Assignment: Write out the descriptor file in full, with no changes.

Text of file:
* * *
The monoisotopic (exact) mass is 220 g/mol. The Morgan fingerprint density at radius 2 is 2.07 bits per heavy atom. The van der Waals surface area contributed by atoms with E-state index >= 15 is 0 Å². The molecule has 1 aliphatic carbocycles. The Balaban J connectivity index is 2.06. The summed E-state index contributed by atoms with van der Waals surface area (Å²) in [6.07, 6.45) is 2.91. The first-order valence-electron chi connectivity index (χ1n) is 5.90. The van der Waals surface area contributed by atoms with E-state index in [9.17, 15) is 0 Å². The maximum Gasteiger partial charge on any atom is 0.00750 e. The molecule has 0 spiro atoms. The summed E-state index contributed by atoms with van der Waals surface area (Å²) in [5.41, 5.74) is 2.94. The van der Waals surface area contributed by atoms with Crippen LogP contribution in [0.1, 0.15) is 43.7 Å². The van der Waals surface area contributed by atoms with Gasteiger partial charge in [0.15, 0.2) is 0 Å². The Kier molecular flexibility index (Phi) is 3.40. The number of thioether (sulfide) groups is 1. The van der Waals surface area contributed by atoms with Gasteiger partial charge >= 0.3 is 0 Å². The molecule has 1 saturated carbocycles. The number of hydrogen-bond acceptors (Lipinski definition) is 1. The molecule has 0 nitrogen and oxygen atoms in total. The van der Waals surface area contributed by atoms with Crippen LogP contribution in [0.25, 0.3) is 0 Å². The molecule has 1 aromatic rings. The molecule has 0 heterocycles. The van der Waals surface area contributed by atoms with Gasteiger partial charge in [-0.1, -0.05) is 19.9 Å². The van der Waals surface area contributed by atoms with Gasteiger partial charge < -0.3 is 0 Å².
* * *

The monoisotopic (exact) mass is 220 g/mol. The Morgan fingerprint density at radius 2 is 2.07 bits per heavy atom. The van der Waals surface area contributed by atoms with E-state index >= 15 is 0 Å². The molecule has 1 aliphatic carbocycles. The Balaban J connectivity index is 2.06. The summed E-state index contributed by atoms with van der Waals surface area (Å²) in [6.07, 6.45) is 2.91. The first-order valence-electron chi connectivity index (χ1n) is 5.90. The van der Waals surface area contributed by atoms with E-state index in [9.17, 15) is 0 Å². The maximum Gasteiger partial charge on any atom is 0.00750 e. The molecule has 0 spiro atoms. The summed E-state index contributed by atoms with van der Waals surface area (Å²) in [5.41, 5.74) is 2.94. The van der Waals surface area contributed by atoms with Crippen LogP contribution in [0.1, 0.15) is 43.7 Å². The van der Waals surface area contributed by atoms with Gasteiger partial charge in [0.15, 0.2) is 0 Å². The Kier molecular flexibility index (Phi) is 3.40. The number of thioether (sulfide) groups is 1. The van der Waals surface area contributed by atoms with Gasteiger partial charge >= 0.3 is 0 Å². The molecule has 1 saturated carbocycles. The number of hydrogen-bond acceptors (Lipinski definition) is 1. The molecule has 0 nitrogen and oxygen atoms in total. The van der Waals surface area contributed by atoms with Crippen LogP contribution in [0.25, 0.3) is 0 Å². The molecule has 1 aromatic rings. The molecule has 0 heterocycles. The van der Waals surface area contributed by atoms with Gasteiger partial charge in [-0.1, -0.05) is 19.9 Å². The van der Waals surface area contributed by atoms with Gasteiger partial charge < -0.3 is 0 Å².